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The Green and Labour parties have identified Science and Innovation Minister Steven Joyce as their election enemy number one when the Opposition parties release any policy Mr Joyce oversees for the Government.
Green Party co-leader Russel Norman yesterday released the party's innovation policy and much of the second page of a two-page press release was devoted to criticising Mr Joyce.
The Greens announced $1 billion additional investment would be spent in research and development, including tax breaks, if the Greens were part of the next government.
Labour had its shot at Mr Joyce earlier in the week, when he backtracked on policy he criticised Labour for, by releasing similar policy four days later.
Mr Joyce, who used Twitter to lash the Greens for a lack of understanding about what was already happening in innovation, told the Otago Daily Times the Greens and Labour seemed offended the economy was doing so well.
''Perhaps they are resorting to personality politics because they see innovation as their space and are offended by what the country has achieved in those areas.''
The Greens and Labour had built a narrative that somehow New Zealand innovation, exports and R&D were slumping and if only New Zealand voted for them, everything would magically change.
''That's an insult to the hundreds of innovation companies up and down New Zealand who are doing exactly that - innovating and exporting.''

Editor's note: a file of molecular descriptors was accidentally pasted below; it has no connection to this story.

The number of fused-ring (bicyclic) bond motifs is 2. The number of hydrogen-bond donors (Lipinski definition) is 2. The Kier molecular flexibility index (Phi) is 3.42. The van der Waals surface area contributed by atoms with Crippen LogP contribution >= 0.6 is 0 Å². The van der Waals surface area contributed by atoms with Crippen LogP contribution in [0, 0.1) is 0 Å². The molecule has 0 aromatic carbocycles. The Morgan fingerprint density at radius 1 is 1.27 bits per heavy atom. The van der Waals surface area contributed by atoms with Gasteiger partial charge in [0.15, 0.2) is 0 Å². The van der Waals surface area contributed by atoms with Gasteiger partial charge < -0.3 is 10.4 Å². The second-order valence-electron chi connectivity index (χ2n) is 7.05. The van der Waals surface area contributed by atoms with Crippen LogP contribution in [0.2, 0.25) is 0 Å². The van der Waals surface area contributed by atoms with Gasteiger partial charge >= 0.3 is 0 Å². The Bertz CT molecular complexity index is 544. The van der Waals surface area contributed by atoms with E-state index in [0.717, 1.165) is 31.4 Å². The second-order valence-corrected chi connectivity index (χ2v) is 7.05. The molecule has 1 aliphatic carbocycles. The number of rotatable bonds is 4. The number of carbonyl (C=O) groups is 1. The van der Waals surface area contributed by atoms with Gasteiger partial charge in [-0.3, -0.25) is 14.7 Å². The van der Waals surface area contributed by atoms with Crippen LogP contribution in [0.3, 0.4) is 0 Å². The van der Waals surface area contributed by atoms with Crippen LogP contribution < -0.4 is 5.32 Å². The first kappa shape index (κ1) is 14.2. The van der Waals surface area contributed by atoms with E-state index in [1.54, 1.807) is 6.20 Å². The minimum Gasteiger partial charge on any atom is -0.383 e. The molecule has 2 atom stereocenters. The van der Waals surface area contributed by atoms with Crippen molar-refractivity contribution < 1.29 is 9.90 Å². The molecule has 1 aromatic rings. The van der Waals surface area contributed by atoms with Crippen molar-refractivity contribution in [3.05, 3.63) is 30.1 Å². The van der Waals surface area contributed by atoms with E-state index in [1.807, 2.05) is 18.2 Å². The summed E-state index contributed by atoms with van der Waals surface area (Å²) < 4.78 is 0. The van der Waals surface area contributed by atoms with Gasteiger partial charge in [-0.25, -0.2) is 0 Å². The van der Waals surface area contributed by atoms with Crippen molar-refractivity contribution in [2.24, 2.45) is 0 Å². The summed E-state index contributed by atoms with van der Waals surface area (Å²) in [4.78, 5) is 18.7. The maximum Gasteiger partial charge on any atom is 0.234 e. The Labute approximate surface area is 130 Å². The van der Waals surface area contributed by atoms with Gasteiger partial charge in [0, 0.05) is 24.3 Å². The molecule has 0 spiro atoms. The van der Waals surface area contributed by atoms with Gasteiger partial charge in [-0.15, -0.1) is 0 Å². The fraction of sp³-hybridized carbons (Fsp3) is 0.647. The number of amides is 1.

Dr Norman said Mr Joyce had strapped innovation in a straitjacket.
''By putting himself at the centre of a complex web of R&D funding, the minister is denying businesses the freedom to innovate on their own terms.
''Unlike Steven Joyce, we don't think politicians should have their fingers in everyone's pie. That just delivers bad results.''
Mr Joyce said it was ridiculous and insulting to suggest he made every decision.
On issues like AgResearch reducing its Invermay facility, he received criticism for not getting involved.
Recently, when Centres for Excellence, including the one at the University of Otago, received extra funding, he was criticised for not following the directions from Labour, Mr Joyce said.
The Greens would set up an expert working group to advise on the best mechanism to deliver the additional funding it would inject into the R&D system.
A tax credit created a level playing field and meant businesses could get government support for R&D without all the paperwork and bureaucracy inherent in the current system, the party said.
''The Greens, like Labour, have shown no interest in what's been happening with New Zealand's innovative businesses since Labour left government in 2008. That shows in their policy release today, which is full of embarrassing 2008-style rhetoric which has long since been overtaken by time,'' Mr Joyce said.
However, BusinessNZ chief executive Phil O'Reilly said business would ''strongly support'' the Green Party policy of more funding for science and technology.
The policy announced included funding an additional 1000 places at tertiary institutions for those studying engineering, maths, computer science and the physical sciences.
Mr Joyce is often called the Minister of Everything. His portfolios are: Economic Development, Science and Innovation, Small Business, Tertiary Education, Skills and Employment, and he is associate Finance Minister.
Green innovation policy
•$1b of new funding over three years.
•R&D funding made up of tax credits and grants.
•Firms going to overseas ownership to repay their grants.
•Companies receiving significant funds agree to Government equity stake.